Latest News and Updates from Just Great Software

PowerGREP 5.3.2 – 8 July 2022

PowerGREP 5.3.2 is now available for download.

Some files such as the DOCX and XLSX files saved by Microsoft Office are technically ZIP archives that contain XML and other files.  PowerGREP can treat such files as compound documents if you select such a configuration for “file formats to convert to plain text” on the File Selector panel.  This lets you search through the XML files inside the document, while still treating the DOCX or XLSX file as a single document file that should be moved or copied as a whole when you tell PowerGREP to copy or move matching files.  In previous versions this did not work correctly if you had a search-and-replace action make its replacements in copies of the files.  The target file would be missing any internal files in which PowerGREP did not have to make replacements.  Now PowerGREP ensures the entire compound document is copied before making replacements.

PowerGREP has supported file paths longer than 260 characters since version 5.0.0.  It does this by adding the \\?\ prefix before passing long paths to the Windows API.  This release fixes a bug that caused this prefix to show up in the user interface when you clicked the (...) button in various places to browse for a folder.  PowerGREP’s manifest now includes longPathAware to indicate PowerGREP’s support for long paths.  PowerGREP now checks the LongPathsEnabled registry value on Windows 10 and 11.  If this value is set then PowerGREP knows that long paths no longer need a prefix at all.  This makes handling long paths a tiny bit more efficient.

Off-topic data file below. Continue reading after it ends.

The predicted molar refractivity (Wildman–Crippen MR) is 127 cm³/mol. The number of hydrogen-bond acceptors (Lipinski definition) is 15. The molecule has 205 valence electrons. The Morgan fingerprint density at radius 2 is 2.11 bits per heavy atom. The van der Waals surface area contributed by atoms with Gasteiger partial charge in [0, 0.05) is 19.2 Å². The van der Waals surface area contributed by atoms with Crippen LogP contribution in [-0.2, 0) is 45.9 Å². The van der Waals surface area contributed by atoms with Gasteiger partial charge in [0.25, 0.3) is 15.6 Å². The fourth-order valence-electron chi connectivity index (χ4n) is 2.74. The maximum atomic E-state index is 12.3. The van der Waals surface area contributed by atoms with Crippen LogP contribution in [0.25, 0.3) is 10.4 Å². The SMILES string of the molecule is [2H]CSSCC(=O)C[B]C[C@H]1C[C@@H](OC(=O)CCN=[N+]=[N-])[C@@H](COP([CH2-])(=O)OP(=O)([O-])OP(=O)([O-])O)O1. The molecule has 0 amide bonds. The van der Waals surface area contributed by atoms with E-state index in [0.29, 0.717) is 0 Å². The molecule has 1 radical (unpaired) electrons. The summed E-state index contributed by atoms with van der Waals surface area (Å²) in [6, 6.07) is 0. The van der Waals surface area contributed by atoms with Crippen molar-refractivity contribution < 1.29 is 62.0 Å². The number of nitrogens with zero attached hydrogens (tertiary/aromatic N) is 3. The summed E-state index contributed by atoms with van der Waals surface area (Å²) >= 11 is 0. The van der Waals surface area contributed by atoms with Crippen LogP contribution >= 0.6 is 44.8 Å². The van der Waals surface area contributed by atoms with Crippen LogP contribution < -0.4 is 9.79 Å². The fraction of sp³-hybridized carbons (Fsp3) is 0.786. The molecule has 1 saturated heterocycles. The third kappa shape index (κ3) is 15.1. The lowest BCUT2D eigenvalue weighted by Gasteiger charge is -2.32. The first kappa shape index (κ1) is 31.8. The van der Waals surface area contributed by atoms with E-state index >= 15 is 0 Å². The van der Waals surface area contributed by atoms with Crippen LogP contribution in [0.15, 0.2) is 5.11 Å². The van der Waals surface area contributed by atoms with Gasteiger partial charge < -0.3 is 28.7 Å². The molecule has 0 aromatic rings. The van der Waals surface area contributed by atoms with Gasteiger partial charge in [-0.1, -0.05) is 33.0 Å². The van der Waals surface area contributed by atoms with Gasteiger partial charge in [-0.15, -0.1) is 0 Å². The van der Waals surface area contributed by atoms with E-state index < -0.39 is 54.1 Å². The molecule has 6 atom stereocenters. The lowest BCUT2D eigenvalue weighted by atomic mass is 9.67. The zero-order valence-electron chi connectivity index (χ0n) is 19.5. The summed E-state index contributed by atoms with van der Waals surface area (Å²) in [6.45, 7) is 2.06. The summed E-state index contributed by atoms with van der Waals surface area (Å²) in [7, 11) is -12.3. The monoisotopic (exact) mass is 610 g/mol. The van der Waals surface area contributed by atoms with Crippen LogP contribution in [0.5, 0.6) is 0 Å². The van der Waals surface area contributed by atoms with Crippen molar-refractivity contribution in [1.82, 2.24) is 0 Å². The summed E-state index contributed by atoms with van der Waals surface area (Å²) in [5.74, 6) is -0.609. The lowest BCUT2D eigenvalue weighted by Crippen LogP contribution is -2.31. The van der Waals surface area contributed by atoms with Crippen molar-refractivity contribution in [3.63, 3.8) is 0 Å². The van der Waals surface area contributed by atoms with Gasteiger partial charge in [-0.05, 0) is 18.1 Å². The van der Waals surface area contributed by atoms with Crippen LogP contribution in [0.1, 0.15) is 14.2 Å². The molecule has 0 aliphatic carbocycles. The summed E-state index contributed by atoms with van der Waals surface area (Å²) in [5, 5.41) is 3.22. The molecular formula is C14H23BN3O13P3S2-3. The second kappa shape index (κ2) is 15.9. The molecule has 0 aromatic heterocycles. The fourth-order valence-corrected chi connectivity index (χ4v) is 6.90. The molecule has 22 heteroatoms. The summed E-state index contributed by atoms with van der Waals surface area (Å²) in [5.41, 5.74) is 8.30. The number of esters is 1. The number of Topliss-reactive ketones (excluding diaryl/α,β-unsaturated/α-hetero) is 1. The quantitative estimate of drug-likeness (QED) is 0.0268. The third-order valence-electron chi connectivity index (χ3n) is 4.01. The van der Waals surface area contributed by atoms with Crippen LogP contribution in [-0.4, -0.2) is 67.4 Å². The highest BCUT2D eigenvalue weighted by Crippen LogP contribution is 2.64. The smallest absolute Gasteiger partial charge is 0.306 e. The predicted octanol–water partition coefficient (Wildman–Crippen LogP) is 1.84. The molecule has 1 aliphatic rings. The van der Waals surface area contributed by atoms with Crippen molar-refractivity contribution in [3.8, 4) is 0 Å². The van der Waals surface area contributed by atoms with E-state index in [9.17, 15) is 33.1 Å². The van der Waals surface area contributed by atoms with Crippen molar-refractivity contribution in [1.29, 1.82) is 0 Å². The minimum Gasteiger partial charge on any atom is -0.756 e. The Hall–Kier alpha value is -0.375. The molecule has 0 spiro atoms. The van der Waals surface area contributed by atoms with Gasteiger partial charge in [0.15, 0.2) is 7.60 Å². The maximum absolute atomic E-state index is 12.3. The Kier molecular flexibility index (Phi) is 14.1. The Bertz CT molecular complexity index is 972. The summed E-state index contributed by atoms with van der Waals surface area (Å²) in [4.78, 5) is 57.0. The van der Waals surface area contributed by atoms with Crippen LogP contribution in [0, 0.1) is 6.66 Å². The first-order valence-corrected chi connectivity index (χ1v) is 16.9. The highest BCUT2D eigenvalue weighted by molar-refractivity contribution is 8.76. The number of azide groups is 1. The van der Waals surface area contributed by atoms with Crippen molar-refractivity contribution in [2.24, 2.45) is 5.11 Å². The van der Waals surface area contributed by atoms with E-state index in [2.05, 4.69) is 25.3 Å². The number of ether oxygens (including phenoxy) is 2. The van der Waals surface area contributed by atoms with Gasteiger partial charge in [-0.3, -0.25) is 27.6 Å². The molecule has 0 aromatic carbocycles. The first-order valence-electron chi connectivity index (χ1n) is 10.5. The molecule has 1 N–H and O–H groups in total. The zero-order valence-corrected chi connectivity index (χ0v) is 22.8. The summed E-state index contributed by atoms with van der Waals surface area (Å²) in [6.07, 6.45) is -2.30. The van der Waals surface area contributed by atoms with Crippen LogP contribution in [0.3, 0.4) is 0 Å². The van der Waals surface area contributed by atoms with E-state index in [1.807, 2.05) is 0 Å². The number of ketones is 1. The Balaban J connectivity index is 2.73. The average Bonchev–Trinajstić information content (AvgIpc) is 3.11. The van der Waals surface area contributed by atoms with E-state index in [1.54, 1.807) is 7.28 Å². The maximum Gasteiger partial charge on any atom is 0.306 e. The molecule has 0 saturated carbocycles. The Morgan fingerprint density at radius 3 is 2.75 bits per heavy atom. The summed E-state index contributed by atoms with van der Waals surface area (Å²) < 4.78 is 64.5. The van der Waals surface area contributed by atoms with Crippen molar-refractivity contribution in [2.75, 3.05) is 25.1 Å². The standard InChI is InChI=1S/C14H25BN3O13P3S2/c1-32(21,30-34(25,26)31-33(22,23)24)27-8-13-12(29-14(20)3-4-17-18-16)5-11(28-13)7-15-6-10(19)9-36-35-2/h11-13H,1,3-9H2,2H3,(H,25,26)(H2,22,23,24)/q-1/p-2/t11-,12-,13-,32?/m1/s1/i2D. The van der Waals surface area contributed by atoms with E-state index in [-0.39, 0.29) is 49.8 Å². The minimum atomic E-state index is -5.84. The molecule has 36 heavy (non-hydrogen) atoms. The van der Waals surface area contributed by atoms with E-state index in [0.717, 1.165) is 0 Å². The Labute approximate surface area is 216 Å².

A couple of crash bugs have been fixed.  Previous releases could (occasionally) crash when clicking the Abort button to abort an action and when executing an action after activating the option File Selector|Search Only Through Files with Results.  A bunch of other minor bugs and corner case bugs were also fixed.  The version history has the complete list.

EditPad Pro 8.4.0 – 27 June 2022

EditPad Pro 8.4.0 is now available for download.

EditPad Pro’s built-in FTP support has received a significant overhaul.  The main goal was to remove the dependency on OpenSSL.  These DLLs are no longer included with EditPad Pro 8.4.0.  The installer will remove them from EditPad Pro’s installation folder if you upgrade from a previous 8.x.x release to 8.4.0.  Our main motivation for removing OpenSSL is that some companies have policies against these DLLs because of security concerns or open source policies.  EditPad Pro 7 and previous 8.x.x releases do work correctly if you delete these DLLs, but then lose SSL and TLS support.